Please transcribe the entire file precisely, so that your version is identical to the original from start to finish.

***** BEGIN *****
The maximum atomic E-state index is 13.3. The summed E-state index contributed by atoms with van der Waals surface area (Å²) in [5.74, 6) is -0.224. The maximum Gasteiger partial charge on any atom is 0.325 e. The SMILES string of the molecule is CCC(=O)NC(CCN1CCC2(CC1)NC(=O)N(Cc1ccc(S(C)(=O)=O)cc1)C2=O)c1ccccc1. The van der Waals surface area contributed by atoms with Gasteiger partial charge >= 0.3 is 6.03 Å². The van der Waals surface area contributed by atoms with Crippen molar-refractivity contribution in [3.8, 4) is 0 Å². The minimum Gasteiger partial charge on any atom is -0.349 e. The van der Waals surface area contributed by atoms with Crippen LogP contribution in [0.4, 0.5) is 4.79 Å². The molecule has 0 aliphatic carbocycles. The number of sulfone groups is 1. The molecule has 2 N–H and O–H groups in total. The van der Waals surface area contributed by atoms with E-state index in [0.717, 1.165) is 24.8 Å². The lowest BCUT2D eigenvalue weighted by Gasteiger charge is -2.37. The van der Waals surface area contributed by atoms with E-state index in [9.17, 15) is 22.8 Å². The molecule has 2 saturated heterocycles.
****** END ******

The maximum atomic E-state index is 13.3. The summed E-state index contributed by atoms with van der Waals surface area (Å²) in [5.74, 6) is -0.224. The maximum Gasteiger partial charge on any atom is 0.325 e. The SMILES string of the molecule is CCC(=O)NC(CCN1CCC2(CC1)NC(=O)N(Cc1ccc(S(C)(=O)=O)cc1)C2=O)c1ccccc1. The van der Waals surface area contributed by atoms with Gasteiger partial charge >= 0.3 is 6.03 Å². The van der Waals surface area contributed by atoms with Crippen molar-refractivity contribution in [3.8, 4) is 0 Å². The minimum Gasteiger partial charge on any atom is -0.349 e. The van der Waals surface area contributed by atoms with Crippen LogP contribution in [0.4, 0.5) is 4.79 Å². The molecule has 0 aliphatic carbocycles. The number of sulfone groups is 1. The molecule has 2 N–H and O–H groups in total. The van der Waals surface area contributed by atoms with E-state index in [0.717, 1.165) is 24.8 Å². The lowest BCUT2D eigenvalue weighted by Gasteiger charge is -2.37. The van der Waals surface area contributed by atoms with E-state index in [9.17, 15) is 22.8 Å². The molecule has 2 saturated heterocycles.